The Case for Advancement
Updated: Jun 20, 2019
Throughout my career, I've seen development staffers struggle with their marketing and communications colleagues. I’ve also seen volunteers being “protected” from development staff over and over again. I've seen organizations merge and un-merge the three departments, with varying results. Combining the functions can be tricky, but an organization of silos is never ideal.
I'm an advocate for combining Development, Marketing, and Volunteer Services under the umbrella of Advancement, and here's why.
In my experience, it has worked well to have a strong leader overseeing the brilliant minds that drive Development and Marketing. The pace at a nonprofit can be breathtaking, and both departments can benefit from a leader who is keeping an eye on the big picture.
Development and Volunteer Services need Marketing.
Why does your Marketing department exist if not to attract more dollars and more volunteers to your cause? If your marketing department is focused solely on recruiting program participants or selling tickets to your museum/theater/concert hall, you're missing a big piece of the puzzle.
I once worked for Goodwill/Easter Seals Minnesota, where the marketing department focused 99% of its attention on driving shoppers to Goodwill stores. Development wasn't given any social media airtime to proclaim the organization's impact because we needed to advertise red tag day (and hundreds of other sales promotions). Needless to say, fundraising wasn't very successful in an organization with such a one-track mind.
The huge connection between volunteerism and fundraising.
When Volunteer Services and Development teams operate independently, huge opportunities for corporate engagement and institutional giving can be missed. Many corporate foundations consider funding only those organizations with which their employees are engaged. Many engaged employees can open doors for sponsorships and grants. Many corporate grantors could provide large numbers of volunteers, if given the opportunity.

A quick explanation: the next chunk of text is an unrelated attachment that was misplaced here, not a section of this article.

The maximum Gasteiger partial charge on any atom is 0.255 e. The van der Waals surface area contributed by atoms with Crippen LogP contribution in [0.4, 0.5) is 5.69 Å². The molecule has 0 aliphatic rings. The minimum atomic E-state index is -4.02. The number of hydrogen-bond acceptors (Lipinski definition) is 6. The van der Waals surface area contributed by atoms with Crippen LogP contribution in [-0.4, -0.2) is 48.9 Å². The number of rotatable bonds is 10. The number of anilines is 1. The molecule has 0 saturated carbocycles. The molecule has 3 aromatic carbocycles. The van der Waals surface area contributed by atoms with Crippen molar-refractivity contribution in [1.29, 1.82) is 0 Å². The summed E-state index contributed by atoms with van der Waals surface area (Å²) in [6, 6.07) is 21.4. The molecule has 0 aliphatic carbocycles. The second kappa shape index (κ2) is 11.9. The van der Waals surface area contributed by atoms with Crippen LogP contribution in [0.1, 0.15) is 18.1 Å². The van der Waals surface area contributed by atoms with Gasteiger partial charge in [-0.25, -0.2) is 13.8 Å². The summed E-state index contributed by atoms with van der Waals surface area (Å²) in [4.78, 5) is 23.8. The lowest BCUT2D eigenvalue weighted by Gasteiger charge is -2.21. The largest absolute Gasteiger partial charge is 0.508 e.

And that’s just corporate giving. Volunteers are the best source of individual donations and planned gifts you can find. If your Development and Volunteer Services staff aren’t sitting across the table from each other regularly, you can be sure you’re leaving stones unturned when it comes to maximizing dollars raised.
A place at the table.
Bringing Development, Marketing and Communications, and Volunteer Services together under one Director/Vice President/Chief Advancement Officer can also ensure that each of these important areas is represented at your organization’s highest circle of leadership.
In my experience, creating an Advancement Department can be tricky where there were once separate departments. Especially when creating a new position at the helm of the new department, staffers can feel demoted. But the benefits outweigh the risks. Tear down those silos!